Word on the street before I showed up was mostly of the Shwesandaw Pagoda views, people had deemed it a great place to view the sunrise and to check out the balloons. But I knew that if that many people had told me about it, there would be hundreds up on top that pagoda that morning, as word travels quickly of course especially in a place like Old Bagan. This held absolutely true as our Pagoda was in the distance from the Shwesandaw, we could see the tops of it being filled with onlookers. We decided not to choose this one, I had to find my own, I had to make a game out of it and make it a unique experience naturally.
So with the area of the Shwesandaw in mind we headed out for it, whipping our heads back and forth in the pitch black darkness to try and find a pagoda that was 1) not crowded with people, 2) offers a sweeping view of the horizon, and 3) easy to climb up on top of.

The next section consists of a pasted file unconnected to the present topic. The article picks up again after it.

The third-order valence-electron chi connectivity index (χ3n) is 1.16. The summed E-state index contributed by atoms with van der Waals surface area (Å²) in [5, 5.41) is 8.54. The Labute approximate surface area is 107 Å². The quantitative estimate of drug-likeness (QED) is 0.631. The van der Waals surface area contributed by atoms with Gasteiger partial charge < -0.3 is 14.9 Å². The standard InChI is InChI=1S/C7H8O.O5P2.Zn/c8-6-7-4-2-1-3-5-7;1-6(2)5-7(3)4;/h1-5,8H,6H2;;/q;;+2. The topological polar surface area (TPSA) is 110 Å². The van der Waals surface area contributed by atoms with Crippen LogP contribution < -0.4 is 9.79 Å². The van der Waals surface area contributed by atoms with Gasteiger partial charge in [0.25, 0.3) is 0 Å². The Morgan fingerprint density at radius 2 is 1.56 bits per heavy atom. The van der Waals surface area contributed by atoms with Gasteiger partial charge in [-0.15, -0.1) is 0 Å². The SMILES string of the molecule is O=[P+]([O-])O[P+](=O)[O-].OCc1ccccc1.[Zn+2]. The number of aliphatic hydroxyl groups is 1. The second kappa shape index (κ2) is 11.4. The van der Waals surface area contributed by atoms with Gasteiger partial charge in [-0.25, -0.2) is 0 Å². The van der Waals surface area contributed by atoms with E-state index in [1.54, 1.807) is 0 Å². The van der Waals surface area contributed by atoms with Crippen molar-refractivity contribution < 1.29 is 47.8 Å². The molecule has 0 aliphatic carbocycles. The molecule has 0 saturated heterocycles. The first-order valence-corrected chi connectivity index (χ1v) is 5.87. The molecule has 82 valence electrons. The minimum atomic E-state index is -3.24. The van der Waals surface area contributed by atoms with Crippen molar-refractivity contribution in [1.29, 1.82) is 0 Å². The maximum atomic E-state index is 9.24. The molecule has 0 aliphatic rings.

We E-biked side street after side street and ended up coming up to a rather small pagoda just off of the main road, we quickly figured it wouldn’t offer a good enough view of the landscape, so on we went. It should also be noted very importantly that the main road off of Old Bagan city centre itself is called Anawrahta Rd, it’ll take you along the “pagoda alley” of side streets to take freely.
Next we kept going along the main road once more, eventually I spotted 2 pagodas that looked a little too good to be true. There were no people there, they looked climbable, and as previously mentioned they were in the same general area as the famous Shwesandaw interlinked off that main road but still more than far away enough to escape the crowds and be able to enjoy the sunrise.